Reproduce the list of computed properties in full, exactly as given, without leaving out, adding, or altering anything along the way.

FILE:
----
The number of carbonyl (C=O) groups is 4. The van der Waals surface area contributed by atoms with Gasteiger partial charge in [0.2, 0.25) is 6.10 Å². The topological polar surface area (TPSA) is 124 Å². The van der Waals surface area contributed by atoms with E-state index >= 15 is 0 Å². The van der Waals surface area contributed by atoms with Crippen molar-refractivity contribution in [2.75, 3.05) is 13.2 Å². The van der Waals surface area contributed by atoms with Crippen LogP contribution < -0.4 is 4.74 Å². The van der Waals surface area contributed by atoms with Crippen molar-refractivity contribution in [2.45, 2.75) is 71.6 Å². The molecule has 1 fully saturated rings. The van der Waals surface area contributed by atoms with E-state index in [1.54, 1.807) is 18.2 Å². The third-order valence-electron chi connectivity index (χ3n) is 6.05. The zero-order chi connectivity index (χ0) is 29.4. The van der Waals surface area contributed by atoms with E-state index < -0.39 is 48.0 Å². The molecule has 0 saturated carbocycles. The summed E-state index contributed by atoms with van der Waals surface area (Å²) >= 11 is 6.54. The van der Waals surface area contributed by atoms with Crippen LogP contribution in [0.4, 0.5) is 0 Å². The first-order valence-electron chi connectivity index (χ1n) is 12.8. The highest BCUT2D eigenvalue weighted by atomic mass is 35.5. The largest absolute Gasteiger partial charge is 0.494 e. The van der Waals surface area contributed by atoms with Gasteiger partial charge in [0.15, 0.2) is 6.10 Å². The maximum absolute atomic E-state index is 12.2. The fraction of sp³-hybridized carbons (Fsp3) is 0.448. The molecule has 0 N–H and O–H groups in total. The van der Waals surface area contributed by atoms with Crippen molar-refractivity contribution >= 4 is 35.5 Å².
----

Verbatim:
The number of carbonyl (C=O) groups is 4. The van der Waals surface area contributed by atoms with Gasteiger partial charge in [0.2, 0.25) is 6.10 Å². The topological polar surface area (TPSA) is 124 Å². The van der Waals surface area contributed by atoms with E-state index >= 15 is 0 Å². The van der Waals surface area contributed by atoms with Crippen molar-refractivity contribution in [2.75, 3.05) is 13.2 Å². The van der Waals surface area contributed by atoms with Crippen LogP contribution < -0.4 is 4.74 Å². The van der Waals surface area contributed by atoms with Crippen molar-refractivity contribution in [2.45, 2.75) is 71.6 Å². The molecule has 1 fully saturated rings. The van der Waals surface area contributed by atoms with E-state index in [1.54, 1.807) is 18.2 Å². The third-order valence-electron chi connectivity index (χ3n) is 6.05. The zero-order chi connectivity index (χ0) is 29.4. The van der Waals surface area contributed by atoms with E-state index < -0.39 is 48.0 Å². The molecule has 0 saturated carbocycles. The summed E-state index contributed by atoms with van der Waals surface area (Å²) >= 11 is 6.54. The van der Waals surface area contributed by atoms with Crippen LogP contribution in [0.4, 0.5) is 0 Å². The first-order valence-electron chi connectivity index (χ1n) is 12.8. The highest BCUT2D eigenvalue weighted by atomic mass is 35.5. The largest absolute Gasteiger partial charge is 0.494 e. The van der Waals surface area contributed by atoms with Gasteiger partial charge in [0.15, 0.2) is 6.10 Å². The maximum absolute atomic E-state index is 12.2. The fraction of sp³-hybridized carbons (Fsp3) is 0.448. The molecule has 0 N–H and O–H groups in total. The van der Waals surface area contributed by atoms with Crippen molar-refractivity contribution >= 4 is 35.5 Å².